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Schistura sp. 3

Etymology

Schistura: from the Greek schizein, meaning ‘to divide’, and oura, meaning ‘tail’, in reference to the caudal-fin shape of many species.

Classification

Order: Cypriniformes Family: Nemacheilidae

Distribution

Unknown. Thought to have been exported from northern India.

Maximum Standard Length

45 – 50 mm.

Aquarium SizeTop ↑

Minimum base dimensions of 80 ∗ 30 cm or equivalent should prove sufficient.

Maintenance

Not difficult to maintain under the correct conditions; we strongly recommend keeping it in a tank designed to resemble a flowing stream or river with a substrate of variably-sized rocks, sand, fine gravel, and some water-worn boulders.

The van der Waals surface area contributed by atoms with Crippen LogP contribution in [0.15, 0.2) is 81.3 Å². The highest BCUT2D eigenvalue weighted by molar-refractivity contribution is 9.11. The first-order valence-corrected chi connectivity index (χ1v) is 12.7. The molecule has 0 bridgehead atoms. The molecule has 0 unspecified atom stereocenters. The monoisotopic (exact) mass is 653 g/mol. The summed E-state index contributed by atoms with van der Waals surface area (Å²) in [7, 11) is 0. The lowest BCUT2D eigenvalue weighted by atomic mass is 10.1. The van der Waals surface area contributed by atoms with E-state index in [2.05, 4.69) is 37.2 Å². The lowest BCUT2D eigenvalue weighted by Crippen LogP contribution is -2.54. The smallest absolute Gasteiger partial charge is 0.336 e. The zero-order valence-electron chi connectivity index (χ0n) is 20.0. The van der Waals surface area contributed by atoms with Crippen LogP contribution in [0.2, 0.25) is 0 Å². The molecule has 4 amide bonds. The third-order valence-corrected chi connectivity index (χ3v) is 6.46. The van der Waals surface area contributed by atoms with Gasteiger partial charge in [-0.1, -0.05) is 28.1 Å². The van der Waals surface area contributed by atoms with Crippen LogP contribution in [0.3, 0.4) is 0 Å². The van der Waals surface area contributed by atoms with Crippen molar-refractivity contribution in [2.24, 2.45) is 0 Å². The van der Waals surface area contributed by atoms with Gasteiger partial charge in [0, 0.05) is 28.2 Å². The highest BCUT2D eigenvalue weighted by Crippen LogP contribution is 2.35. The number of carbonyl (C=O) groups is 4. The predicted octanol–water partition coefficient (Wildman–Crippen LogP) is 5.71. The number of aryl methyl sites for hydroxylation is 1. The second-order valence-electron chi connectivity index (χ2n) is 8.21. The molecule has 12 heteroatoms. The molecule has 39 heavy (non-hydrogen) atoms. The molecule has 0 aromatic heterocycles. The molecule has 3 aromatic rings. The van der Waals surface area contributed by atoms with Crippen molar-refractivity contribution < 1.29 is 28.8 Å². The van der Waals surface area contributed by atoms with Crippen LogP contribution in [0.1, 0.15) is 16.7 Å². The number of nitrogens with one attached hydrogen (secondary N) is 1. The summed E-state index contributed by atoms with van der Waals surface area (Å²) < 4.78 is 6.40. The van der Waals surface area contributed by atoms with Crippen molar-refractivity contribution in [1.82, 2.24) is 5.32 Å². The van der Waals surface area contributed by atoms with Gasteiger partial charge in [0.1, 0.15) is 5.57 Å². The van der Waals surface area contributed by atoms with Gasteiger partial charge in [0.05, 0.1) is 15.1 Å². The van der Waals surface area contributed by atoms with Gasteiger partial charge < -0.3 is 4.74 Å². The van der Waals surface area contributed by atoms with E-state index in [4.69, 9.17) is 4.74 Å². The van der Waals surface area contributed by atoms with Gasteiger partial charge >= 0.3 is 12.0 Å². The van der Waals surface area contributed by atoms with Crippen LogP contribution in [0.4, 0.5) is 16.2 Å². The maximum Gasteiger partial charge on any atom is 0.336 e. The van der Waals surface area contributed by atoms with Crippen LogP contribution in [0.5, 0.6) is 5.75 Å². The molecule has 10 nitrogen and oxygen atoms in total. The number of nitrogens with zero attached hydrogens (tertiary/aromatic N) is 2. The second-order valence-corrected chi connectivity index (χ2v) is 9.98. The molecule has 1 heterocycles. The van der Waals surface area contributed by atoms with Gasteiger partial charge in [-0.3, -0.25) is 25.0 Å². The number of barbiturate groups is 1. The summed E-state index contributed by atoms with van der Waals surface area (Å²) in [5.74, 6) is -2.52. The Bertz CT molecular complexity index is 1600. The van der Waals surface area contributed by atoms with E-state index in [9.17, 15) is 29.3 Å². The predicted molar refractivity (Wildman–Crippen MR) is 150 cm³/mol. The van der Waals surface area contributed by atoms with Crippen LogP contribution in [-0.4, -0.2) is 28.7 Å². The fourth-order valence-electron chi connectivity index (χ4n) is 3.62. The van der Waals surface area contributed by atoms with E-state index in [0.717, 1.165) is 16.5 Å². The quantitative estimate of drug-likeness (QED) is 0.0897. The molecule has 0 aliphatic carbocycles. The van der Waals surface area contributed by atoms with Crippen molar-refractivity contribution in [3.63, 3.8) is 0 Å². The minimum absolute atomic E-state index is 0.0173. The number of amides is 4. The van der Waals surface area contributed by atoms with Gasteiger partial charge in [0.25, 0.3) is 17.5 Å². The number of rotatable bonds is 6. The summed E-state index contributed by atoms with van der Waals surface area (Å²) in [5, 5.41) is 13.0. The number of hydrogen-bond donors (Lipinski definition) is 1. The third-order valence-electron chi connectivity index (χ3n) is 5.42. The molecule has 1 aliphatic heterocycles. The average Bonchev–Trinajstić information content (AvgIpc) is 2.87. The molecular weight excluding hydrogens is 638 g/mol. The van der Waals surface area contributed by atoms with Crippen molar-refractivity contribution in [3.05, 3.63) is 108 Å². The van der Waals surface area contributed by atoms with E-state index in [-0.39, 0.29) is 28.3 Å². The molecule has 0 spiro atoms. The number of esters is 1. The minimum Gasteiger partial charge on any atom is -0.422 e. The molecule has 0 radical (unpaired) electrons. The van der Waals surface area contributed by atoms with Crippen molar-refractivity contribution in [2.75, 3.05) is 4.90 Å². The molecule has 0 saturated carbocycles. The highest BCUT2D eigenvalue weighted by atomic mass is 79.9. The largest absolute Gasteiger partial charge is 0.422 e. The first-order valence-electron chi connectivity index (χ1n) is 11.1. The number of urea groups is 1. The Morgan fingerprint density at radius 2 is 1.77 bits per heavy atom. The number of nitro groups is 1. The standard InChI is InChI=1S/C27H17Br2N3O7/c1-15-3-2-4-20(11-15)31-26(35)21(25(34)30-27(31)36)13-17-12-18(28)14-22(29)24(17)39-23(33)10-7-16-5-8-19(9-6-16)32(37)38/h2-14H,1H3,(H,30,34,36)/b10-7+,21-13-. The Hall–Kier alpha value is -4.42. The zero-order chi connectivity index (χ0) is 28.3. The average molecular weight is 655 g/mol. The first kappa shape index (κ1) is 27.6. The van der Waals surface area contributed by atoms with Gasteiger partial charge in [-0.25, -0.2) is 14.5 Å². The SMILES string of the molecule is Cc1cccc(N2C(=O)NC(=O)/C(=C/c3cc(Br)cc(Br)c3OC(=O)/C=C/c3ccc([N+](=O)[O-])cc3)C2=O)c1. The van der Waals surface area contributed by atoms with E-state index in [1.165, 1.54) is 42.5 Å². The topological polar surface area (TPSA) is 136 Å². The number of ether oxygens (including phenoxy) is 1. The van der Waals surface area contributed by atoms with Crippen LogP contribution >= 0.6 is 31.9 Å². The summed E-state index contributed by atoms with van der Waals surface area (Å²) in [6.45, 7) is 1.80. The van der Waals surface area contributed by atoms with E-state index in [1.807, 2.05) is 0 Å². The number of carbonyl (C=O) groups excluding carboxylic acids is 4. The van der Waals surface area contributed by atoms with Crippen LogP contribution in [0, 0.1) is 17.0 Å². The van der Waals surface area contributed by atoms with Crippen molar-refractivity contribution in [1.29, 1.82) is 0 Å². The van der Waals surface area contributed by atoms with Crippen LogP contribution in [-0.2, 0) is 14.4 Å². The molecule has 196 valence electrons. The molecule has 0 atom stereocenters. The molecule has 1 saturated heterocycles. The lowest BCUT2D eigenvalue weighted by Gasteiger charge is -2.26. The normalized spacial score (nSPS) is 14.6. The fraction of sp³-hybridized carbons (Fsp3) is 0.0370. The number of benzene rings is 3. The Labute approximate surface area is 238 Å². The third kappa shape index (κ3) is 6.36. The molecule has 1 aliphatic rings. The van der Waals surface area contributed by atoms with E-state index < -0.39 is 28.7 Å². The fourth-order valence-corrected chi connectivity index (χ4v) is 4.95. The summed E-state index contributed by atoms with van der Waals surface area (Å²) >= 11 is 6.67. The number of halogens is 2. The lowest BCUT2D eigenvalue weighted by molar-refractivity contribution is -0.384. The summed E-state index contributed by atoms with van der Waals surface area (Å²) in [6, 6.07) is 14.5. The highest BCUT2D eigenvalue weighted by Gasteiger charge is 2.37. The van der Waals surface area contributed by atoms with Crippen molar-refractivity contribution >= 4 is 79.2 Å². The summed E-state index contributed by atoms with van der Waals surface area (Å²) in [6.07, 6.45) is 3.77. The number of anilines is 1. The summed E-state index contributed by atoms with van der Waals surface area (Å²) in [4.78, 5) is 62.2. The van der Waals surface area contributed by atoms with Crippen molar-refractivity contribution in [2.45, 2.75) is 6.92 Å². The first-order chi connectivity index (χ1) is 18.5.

This can be further furnished with driftwood branches arranged to form a network of nooks, crannies, and shaded spots, thus providing broken lines of sight. While the majority of aquatic plants will fail to thrive in such surroundings hardy types such as MicrosorumBolbitis, or Anubias spp. can be grown attached to the décor.

Though torrent-like conditions are unnecessary it does best if there is a high proportion of dissolved oxygen and some water movement in the tank meaning power filter(s), additional powerhead(s), or airstone(s) should be employed as necessary.

Like many fishes that naturally inhabit running water it’s intolerant to accumulation of organic pollutants and requires spotless water in order to thrive, meaning weekly water changes of 30-50% tank volume should be considered routine.

Water Conditions

Temperature20 – 26 °C

pH: 6.0 – 7.5

Hardness36 – 215 ppm

Diet